There’s a lot to like about the Tower Cos. plan to redevelop its Blairs residential and retail complex next to the Silver Spring Metro station.
New shops and restaurants. Two dog parks. High-density, transit-oriented residential space. And a 200,000-square-foot office building in a market where other developers are tripping over each other to convert existing office space to apartments.
In fact, the Montgomery County Planning Board likes the 3.8-million-square-foot project so much, it approved a preliminary plan on Thursday that could cut many months or even years off its multi-phase construction.
Addressing common developer complaints about lengthy review times, the board granted the Rockville-based firm a waiver that would allow it to submit demolition applications before completing site plan approval.
“We’d like to be able to start digging that hole because time is money,” said attorney Robert G. Brewer, representing the developer.
Over the next 20 years, Tower plans to transform the sprawling, 30-acre, 1960s-era suburban property into a genuine urban neighborhood. In addition to multiple parks and the office space (which will add a net 127,438 square feet after demolition of an existing 72,562 square-feet), the proposal includes 250,000 square feet of retail space, a 125,000-square-foot hotel, and 3.4 million square feet of residential space. The plan calls for a total of 2,800 housing units, including 1,110 existing ones that would be preserved.
Planning commissioner Norman Dreyfuss said he was impressed by the willingness of the multi-generation Tower firm to sacrifice short-term profits by committing to such an ambitious redevelopment.
“It’s a great thing for the county to have a company with this long-term vision,” he said.
The project is an affirmation of planners’ hopes for Silver Spring, planning chairwoman Françoise Carrier said.
Tower will begin by tearing down the four-building Blair Tower next year. Another major demolition would be delayed until 2024, when the lease ends for the existing Giant grocery.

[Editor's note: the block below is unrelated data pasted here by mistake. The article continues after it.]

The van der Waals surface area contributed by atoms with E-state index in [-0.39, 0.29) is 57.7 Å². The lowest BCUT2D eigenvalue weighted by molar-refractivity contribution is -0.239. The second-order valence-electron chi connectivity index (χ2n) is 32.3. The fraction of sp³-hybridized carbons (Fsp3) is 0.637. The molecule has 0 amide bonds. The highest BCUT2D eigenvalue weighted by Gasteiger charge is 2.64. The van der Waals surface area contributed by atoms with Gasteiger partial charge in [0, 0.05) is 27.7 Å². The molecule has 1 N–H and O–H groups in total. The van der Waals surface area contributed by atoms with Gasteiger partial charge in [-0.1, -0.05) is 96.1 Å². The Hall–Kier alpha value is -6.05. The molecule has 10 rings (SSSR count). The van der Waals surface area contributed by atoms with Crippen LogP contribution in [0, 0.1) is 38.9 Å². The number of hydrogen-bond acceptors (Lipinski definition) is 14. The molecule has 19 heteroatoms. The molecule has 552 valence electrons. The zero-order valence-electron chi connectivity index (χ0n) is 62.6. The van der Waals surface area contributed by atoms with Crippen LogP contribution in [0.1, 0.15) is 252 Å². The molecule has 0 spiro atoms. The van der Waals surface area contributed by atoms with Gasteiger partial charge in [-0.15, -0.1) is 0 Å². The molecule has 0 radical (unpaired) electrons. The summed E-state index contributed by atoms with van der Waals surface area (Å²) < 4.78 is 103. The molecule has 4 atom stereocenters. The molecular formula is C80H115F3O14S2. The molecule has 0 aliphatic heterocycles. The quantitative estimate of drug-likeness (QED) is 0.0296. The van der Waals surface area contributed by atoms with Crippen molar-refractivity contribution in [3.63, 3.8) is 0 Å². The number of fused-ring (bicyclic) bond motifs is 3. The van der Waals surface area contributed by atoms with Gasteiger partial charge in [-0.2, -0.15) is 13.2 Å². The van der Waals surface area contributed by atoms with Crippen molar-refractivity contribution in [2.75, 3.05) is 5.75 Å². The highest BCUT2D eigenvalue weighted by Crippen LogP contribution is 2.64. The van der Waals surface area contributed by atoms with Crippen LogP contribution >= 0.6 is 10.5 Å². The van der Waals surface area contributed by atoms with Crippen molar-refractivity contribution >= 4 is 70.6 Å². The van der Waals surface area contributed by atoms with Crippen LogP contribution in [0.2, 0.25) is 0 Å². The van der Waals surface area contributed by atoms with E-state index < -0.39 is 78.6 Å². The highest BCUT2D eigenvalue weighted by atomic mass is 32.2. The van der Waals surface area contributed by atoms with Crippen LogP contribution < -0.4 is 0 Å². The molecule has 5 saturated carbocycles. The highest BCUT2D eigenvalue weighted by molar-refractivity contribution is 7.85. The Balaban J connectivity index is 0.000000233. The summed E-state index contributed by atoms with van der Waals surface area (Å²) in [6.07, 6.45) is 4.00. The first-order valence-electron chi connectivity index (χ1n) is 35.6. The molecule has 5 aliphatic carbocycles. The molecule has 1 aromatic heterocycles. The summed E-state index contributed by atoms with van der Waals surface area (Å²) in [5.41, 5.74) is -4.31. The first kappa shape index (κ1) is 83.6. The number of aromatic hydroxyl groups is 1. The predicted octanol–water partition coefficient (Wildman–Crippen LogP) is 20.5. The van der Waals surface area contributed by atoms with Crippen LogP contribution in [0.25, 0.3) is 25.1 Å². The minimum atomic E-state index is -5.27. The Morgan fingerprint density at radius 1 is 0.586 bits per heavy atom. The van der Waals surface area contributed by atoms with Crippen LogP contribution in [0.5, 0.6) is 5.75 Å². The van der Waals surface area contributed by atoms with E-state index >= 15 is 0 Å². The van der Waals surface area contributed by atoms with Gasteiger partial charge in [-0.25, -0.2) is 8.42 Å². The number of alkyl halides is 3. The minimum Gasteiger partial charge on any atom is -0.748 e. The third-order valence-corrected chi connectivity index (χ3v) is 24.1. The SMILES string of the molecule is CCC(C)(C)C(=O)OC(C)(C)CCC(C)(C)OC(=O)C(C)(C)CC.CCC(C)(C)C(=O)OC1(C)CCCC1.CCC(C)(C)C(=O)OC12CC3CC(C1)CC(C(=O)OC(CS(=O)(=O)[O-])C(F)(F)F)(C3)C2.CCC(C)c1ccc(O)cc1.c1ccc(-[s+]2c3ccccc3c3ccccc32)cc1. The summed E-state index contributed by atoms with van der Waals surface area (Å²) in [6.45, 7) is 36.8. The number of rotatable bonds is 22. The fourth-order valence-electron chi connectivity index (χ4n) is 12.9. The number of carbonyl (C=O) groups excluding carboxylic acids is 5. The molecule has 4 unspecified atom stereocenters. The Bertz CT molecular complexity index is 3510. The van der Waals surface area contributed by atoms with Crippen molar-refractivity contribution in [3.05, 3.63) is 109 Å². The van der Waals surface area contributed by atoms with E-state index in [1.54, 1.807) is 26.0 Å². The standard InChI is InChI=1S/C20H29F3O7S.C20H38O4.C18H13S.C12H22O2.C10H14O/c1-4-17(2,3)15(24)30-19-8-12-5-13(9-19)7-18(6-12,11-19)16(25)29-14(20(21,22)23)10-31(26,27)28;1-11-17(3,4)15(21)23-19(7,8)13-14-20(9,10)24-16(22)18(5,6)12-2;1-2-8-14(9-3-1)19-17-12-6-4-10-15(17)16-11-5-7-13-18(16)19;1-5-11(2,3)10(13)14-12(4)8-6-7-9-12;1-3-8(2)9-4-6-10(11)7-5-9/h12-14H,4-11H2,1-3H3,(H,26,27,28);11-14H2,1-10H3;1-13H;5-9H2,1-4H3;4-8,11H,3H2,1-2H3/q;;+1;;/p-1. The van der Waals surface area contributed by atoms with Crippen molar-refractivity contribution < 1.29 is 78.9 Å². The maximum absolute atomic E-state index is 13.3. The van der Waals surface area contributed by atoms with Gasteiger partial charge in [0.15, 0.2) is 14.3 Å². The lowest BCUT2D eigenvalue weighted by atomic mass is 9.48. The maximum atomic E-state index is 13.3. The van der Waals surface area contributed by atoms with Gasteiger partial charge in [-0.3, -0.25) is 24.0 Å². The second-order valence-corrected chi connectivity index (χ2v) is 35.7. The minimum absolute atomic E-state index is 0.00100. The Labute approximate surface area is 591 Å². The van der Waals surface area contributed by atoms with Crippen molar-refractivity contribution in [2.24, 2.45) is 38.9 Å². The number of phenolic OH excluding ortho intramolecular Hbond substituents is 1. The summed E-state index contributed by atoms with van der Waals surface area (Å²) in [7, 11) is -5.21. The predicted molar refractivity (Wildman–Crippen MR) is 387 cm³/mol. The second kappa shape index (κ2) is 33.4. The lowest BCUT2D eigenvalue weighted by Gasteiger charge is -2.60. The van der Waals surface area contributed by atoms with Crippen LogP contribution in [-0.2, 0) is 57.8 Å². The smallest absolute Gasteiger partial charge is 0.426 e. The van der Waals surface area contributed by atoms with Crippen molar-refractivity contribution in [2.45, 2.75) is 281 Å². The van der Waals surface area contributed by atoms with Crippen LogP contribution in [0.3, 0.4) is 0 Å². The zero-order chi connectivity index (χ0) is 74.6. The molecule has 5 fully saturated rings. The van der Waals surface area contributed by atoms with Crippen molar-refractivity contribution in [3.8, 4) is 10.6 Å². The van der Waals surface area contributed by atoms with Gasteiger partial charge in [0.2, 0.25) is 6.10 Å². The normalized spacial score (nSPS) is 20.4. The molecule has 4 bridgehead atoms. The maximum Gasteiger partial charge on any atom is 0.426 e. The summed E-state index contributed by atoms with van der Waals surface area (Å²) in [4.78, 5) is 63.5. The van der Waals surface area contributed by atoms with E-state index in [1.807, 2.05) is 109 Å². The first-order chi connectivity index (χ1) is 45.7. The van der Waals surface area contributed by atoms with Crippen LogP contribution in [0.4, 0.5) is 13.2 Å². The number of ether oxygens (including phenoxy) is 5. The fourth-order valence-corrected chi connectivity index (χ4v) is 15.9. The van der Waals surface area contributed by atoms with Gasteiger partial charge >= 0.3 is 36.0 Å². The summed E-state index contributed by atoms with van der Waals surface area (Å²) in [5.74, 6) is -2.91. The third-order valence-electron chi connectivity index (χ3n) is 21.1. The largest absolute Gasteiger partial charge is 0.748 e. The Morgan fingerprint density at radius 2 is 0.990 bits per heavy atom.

Altogether, the project involves seven new buildings, each of which will require Tower to go through the county’s site plan approval and demolition and construction permitting process. That adds about two and half months to the approval process for each building, Brewer said.
The ad hoc change in the application schedule is a boost for the county as well, planning board member Casey Anderson said.
“It commits them to move if they tear all the buildings down,” he said.
Virginia took a new swipe at Maryland with the announcement that Cvent, a cloud-based event management firm, will relocate to Tysons Corner after considering moving across the river.
The dig at Maryland might be dismissed as pointless chest-thumping, considering that Cvent is staying in Fairfax County. But it is fresh evidence that the Northern Virginia market has more to offer than suburban Maryland, despite the Free State’s lower office rental rates.
“Virginia successfully competed against Maryland for the project, which will create 400 new jobs in three years and retain 451 jobs,” a press release from Virginia Gov. McDonnell said on Oct. 22.
It’s very likely that the look across the Potomac was part of the local corporate routine of threatening to move out of state to win taxpayer concessions. In fact, Cvent’s half-mile move from McLean will cost Virginia a $1 million grant from the Governor’s Opportunity Fund.
Cvent’s relocation won’t involve any new build-to-suit construction either, because the firm will take 130,000 square feet from the former 900,000-square-foot headquarters campus of military contractor SAIC, which signed for smaller space in Tysons Corner.
But the fact that the crowded Tysons Corner’s market is so dynamic to allow such moves is one sign of Virginia’s advantages over Maryland, according to a new report by broker Colliers International.
Its white paper, “The Road More Traveled: Why Employers Continue to Choose Northern Virginia Over Maryland,” concludes that taxes, health insurance costs and developer risk-taking all play a part in corporate-relocation decisions.
The report concluded “Suburban Maryland and Northern Virginia continue to compete over the same tenants while Washington, DC typically does not. The lesser cost of doing business in Virginia versus Maryland creates a competitive advantage for ownerships in Northern Virginia.”